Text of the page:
Not only does Mozilla Firefox offer an open source piece of software which gives public access to the code which makes it up, but it also has a number of security and privacy measures already built into it which you can activate in its settings. These include in the Privacy and security section the ability to:
- block of trackers and scripts
- block content tracking
- block crytominers
- block fingerprinters
- option to always send a “do not track” signal
“Mozilla Add-ons is the official Mozilla Foundation website to act as a repository for add-ons for Mozilla software, including Mozilla Firefox, Mozilla Thunderbird, SeaMonkey, and Mozilla Sunbird. These add-ons include extensions, themes, dictionaries, search bar “search engines,” and plugins. On January 30, 2008, it was announced that over 600 million add-ons had been downloaded from the site and that over 100 million add-ons automatically check the site for updates every day” (Wikipedia on Mozilla Addons)
You can see their add-ons here:
NoScript Security Suite by Giorgio Maone
The best security you can get in a web browser! Allow active content to run only from sites you trust, and protect yourself against XSS and Clickjacking attacks. In a little more detail…Giorgio Maone describes himself in this way as a webdeveloper: Hello, I’m a dad 24/7 and a software developer in my spare time. I’m committed to make the web a safer place and the browser more fun, for us and our children 🙂 Install it and you can block various cookies.
The general view of the Ragged project is to avoid infringing on people’s privacy and always to afford people the respect of transparency. Cookies – it is what it is folks – everyone should have the choice to manage their public information, equally, these are useful utilities for webdevelopers to make good websites… The choice is yours.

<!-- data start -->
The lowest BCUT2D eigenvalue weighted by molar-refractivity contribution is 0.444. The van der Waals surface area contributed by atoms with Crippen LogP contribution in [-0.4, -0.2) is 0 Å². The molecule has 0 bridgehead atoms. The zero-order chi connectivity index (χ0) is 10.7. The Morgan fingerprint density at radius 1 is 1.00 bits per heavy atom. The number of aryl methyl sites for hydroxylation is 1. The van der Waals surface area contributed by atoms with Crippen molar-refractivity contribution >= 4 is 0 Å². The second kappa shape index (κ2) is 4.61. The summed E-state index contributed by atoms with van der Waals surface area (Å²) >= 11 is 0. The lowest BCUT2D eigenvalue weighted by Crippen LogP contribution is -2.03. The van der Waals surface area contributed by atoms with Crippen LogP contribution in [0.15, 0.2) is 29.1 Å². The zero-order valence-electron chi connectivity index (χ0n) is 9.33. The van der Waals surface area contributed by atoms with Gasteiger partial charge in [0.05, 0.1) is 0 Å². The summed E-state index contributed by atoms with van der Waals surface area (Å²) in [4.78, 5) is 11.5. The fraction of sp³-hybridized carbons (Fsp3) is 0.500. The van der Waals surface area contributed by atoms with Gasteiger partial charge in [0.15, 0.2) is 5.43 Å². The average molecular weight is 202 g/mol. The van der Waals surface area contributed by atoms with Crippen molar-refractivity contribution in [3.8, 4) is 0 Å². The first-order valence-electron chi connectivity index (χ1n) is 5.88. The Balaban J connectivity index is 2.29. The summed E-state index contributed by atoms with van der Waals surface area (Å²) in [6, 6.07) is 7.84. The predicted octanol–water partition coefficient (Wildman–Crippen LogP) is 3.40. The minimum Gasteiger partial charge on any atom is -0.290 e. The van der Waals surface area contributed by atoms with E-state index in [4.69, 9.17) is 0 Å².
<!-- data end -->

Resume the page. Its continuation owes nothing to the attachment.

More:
There are several more privacy and security addons which you can use in Mozilla Firefox to prevent advertising companies and websites tracking you. Invest time in checking out the reputation of any software you use and here are some other free addons which are worth making your own mind up on:
- Ghostery Privacy Ad Blocker: Block ads, stop trackers and speed up websites
- Adblock Plus: One of the most popular free ad blockers for Firefox. Block annoying ads on sites like Facebook, YouTube and all other websites. Adblock Plus blocks all annoying ads, and supports websites by not blocking unobtrusive ads by default (configurable).
- Privacy Badger: Privacy Badger automatically learns to block invisible trackers. Instead of keeping lists of what to block, Privacy Badger automatically discovers trackers based on their behavior
- Ublock Origin: uBlock Origin is not an “ad blocker”, it’s a wide-spectrum content blocker with CPU and memory efficiency as a primary feature
- Enhancer for Youtube: Built to get the most out of YouTube, this extension comes packed with all sorts of features that allow you, among other things, to manage ads as you wish, control the playback speed and the volume level with the mouse wheel, automate repetitive tasks such as selecting the appropriate playback quality
There are lots of other measures to increase privacy and security on your computer especially if you are using Microsoft Windows which has surveillance metrics build into the system – this is particularly bad in the latest incarnation of the operating system, Windows 10. Here is an article which will tell you more about the surveillance metrics they have been taking of users. According to online tech magazine ‘The Verge’, France ordered Microsoft to stop tracking Windows 10 users
There is a program which has been developed to help people switch off all the features in Windows 10 which you do not want – including the user surveillance mentioned above:
O&O ShutUp10 means you have full control over which comfort functions under Windows 10 you wish to use, and you decide when the passing on of your data goes too far. Using a very simple interface, you decide how Windows 10 should respect your privacy by deciding which unwanted functions should be deactivated.
O&O ShutUp10 is entirely free and does not have to be installed – it can be simply run directly and immediately on your PC. And it will not install or download retrospectively unwanted or unnecessary software, like so many other programs do these days!